Hybrid speciation

Richard Abbott, Loren H Rieseberg

Research output: Chapter in Book/Report/Conference proceedingEntry for encyclopedia/dictionary


Hybridisation between genetically divergent populations may lead to the formation of new evolutionary lineages. This may occur via duplication of a hybrid's chromosome complement (allopolyploid speciation) or by stabilisation of a fertile hybrid segregant (homoploid hybrid speciation). Although more common in plants, both modes of hybrid speciation also occur in fungi and in animals, including fish, amphibians and insects. The successful origin and establishment of hybrid species is highly dependent on an ability to occupy novel and/or spatially isolated habitats, in order to escape the effects of competition and gene flow from parental species. This ability is favoured by the generation of genetic novelty resulting from the dramatic effects that hybridisation (and genome duplication in allopolyploids) have on modifying genome structure and gene expression. Examples of recently originated allopolyploid and homoploid hybrid species are important models for investigating processes involved in hybrid speciation and establishment.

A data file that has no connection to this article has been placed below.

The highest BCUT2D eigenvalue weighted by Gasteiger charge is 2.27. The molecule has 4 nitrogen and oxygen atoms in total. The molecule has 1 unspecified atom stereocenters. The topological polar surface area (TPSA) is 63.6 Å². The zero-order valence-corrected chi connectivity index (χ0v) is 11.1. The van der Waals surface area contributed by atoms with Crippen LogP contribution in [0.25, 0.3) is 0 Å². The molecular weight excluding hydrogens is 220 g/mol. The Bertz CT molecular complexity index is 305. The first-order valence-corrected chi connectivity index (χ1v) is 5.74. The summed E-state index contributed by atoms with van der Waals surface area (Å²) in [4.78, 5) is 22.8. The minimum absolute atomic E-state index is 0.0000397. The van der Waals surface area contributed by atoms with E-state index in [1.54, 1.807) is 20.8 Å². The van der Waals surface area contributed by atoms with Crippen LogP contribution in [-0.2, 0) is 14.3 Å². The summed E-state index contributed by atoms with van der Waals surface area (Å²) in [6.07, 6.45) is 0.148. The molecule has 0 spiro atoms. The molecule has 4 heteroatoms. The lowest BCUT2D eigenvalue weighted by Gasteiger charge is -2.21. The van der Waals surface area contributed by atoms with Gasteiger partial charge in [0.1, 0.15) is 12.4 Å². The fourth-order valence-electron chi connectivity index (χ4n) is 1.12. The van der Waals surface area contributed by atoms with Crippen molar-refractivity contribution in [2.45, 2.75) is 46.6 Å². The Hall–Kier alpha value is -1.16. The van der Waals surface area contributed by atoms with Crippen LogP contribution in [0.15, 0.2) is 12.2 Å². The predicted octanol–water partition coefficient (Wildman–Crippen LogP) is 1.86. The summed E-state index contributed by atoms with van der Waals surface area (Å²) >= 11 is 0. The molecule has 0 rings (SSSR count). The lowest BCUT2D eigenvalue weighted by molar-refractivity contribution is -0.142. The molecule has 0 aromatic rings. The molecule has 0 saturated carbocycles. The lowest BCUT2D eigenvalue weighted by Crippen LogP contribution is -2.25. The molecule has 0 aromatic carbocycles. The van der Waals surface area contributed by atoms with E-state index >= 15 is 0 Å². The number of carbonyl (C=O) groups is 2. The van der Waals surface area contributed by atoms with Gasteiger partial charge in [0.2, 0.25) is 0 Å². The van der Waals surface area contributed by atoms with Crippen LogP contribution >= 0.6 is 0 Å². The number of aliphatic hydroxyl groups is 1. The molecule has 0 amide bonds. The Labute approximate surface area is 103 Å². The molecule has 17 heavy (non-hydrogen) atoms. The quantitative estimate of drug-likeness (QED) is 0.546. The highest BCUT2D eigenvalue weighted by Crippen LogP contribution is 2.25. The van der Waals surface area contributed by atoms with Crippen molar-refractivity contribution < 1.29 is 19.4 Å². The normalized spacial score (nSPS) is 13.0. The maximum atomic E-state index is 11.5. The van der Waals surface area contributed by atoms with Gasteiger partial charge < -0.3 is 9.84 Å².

Original languageEnglish
Title of host publicationEncyclopedia of Life Sciences (eLS)
PublisherJohn Wiley and Sons
Number of pages12
Publication statusPublished - 31 Jul 2021


  • Allopolyploidy
  • Hybridisation
  • Genome merger
  • Genome duplication
  • Introgression
  • Habitat disturbance
  • Hybrid disturbance
  • Hybrid fitness
  • Reproductive isolation
  • Speciation


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